“I’m a Christian, and I believe in the Holy Spirit, and the Holy Spirit just began to give me these words, in this poem, to help me grapple with my emotions,” she said. “It really just encapsulates the pain of what I and many other Black people feel in this country.”

Ellsworth, who serves on the Dr. Martin Luther King Jr. Commission of mid-Michigan, said Martin Luther King Jr. Day is much more than just a day off from work or a day of service.

“For me, it’s really about keeping Dr. King’s dream alive. Here we are in 2023, still fighting for some of the same things that he and the late Congressman John Lewis and other civil rights activists fought for — equality for Black people in this country, the right to vote freely without oppression,” she said. “It’s really about how we educate people. These things aren’t necessarily taught in school. How do we educate people, how do we keep the work that he did alive?”


“When MLK Jr. Marched”
by Byron Haskins

When MLK Jr. marched,He knew he would take a bullet for us.
Not the little us of some identifiable
Affinity group,
But the big of us; the united state of us.
He took it for everyone on that bus,
Everyone in the neighborhood:
The hoods and the hidden-under-hoods
the would-be tyrants, the would-be freed
Just like every marcher should mean.

When we honor the marcher King, 
We must think for a moment 
about our collective being
That pride comes before a fall,
That being broken off the body 
Makes you nothing at all
And that a day in a winter month
May get by everyone without meaning anything,
That flying a flag that says, “Me, me, ME”
Is a salutation for just a mirror to see.
That’s not what King Marcher was meaning.

There is no special race of mice and men
That separates us kith from kin, or from she or him
When we call up the memory of the marching King.
When we march on his special day,
We must raise it from a birthday praise,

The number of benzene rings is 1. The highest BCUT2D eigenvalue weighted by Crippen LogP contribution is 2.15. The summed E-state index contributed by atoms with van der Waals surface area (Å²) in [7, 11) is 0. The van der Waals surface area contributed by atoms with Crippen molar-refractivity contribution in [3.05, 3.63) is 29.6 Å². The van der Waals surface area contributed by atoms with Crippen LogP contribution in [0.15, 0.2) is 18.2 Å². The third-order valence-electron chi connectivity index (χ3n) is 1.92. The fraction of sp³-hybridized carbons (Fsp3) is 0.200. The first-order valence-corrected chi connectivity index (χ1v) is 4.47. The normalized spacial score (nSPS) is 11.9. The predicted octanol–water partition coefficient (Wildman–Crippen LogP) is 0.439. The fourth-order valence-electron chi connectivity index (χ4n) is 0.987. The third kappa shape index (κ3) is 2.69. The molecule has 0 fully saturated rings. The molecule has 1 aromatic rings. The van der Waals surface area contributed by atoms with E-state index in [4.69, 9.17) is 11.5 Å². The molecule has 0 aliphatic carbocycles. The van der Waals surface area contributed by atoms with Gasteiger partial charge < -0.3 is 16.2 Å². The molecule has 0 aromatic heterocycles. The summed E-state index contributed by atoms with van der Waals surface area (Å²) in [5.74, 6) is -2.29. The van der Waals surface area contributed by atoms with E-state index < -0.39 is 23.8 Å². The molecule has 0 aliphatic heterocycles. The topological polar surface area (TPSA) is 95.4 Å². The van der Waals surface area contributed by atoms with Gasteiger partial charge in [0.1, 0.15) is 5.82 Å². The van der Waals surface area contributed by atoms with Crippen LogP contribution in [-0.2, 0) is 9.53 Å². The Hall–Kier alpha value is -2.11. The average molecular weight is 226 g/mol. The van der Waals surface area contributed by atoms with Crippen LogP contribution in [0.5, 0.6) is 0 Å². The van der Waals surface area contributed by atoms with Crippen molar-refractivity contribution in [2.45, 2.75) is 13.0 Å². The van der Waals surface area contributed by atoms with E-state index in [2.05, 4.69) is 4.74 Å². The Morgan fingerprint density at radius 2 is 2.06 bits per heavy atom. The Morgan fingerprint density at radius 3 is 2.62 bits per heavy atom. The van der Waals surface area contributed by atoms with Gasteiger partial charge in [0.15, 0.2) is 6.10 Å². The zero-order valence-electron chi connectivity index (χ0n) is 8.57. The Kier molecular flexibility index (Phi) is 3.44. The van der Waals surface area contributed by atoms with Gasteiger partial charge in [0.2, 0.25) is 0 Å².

Elevate from more than a time to go out and play,
Expand it from a set of remembrances in February,
Grow it - from them and us - into one of unity.
This is a march to go on for centuries
So that no bullet can stop it eventually.

Byron Haskins is a jack of all trades, writing essays, short fiction, journalism, poetry and music. After graduating with a bachelor’s degree from Wesleyan University and master’s degrees from the University of Michigan (psychology) and Western Michigan University (counseling psychology), he worked for the state of Michigan and the federal government. He retired in 2016 and splits his time between Lansing and Montreal, where his wife works.

Haskins became interested in poetry in the third grade when he was introduced to the work of Paul Laurence Dunbar during what was then known as Black History Week. Since then, he has self-published poetry books and has been featured in poetry journals.

Though he has much to say on the subject, in short, Haskins believes Martin Luther King Jr. Day is “a time when we can think about the actual dream that he had — everybody should be looking at each other as equals, as peers, as people involved in the common human effort to survive on this planet.”

“There’s a universal idea of humanity that we have not quite reached. The fact that some people still call people from different ethnic groups different ‘races’ just blows me, because we’re all one race, and Martin Luther King understood that,” he said. “It took people who were oppressed to march and to protest and to make it a political point for everybody else. Unless the most oppressed people find equality, the ones who think they’re the most privileged will never have it either.”